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With the fast increase of computational power and of memory space, increasingly complex and detailed 3D content is expected for virtual environments. Unfortunately, 3D modeling methodologies did not evolve as fast: most users still use standard CAD or 3D modeling software (such as Maya, 3DS or Blender) to design each 3D shape, to animate them and to manually control cameras for movie production. This is highly time consuming when large amounts of detailed content need to be produced. Moreover the quality of results is fully left in the user's hand, which restricts applicability to skilled professional artists. More intuitive software such as Z-Brush are restricted to shape design and still require a few months for being mastered by sculpture practitioners. Reducing user load can be done by capturing and re-using real objects or motions, at the price of restricting the range of possible content. Lastly, procedural generation methods can be used in specific cases to automatically get some detailed, plausible content. Although they save user's time, these procedural methods typically come at the price of control: indirect parameters need to be tuned during a series of trial and errors until the desired result is reached. Stressing that even skilled digital artists tend to prefer pen and paper than 3D computerized tools during the design stages of shapes, motion, and stories, Rob Cook, vice president of technology at Pixar animation studios notoriously stated (key-note talk, Siggraph Asia 2009): new grand challenge in Computer Graphics is to make tools as transparent to the artists as special effects were made transparent to the general public. This remains true ten years later.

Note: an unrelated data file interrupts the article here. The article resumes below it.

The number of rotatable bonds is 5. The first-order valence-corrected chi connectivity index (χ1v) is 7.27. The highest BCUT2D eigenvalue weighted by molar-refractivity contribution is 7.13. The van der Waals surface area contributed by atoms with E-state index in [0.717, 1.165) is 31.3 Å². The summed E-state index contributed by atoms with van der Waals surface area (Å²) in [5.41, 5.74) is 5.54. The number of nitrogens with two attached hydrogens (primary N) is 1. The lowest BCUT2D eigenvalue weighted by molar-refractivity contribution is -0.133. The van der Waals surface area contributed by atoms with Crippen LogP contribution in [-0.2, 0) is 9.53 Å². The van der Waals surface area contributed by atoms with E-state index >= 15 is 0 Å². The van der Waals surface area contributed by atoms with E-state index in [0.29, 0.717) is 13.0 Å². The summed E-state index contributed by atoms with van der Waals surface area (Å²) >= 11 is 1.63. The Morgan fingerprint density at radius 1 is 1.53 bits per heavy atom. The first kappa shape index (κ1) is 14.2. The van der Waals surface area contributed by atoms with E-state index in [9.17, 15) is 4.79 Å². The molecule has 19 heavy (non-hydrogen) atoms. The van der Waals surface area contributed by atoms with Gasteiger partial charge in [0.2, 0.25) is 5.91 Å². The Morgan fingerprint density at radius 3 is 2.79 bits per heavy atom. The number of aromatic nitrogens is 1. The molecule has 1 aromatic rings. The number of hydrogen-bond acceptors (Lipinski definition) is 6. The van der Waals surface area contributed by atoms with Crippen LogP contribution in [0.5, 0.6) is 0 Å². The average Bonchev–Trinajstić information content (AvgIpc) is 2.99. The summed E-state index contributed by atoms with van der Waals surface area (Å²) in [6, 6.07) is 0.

Could digital modeling be turned into a tool, even more expressive and simpler to use than a pen, to quickly convey and refine shapes, motions and stories? This is the long term vision towards which we would like to advance.

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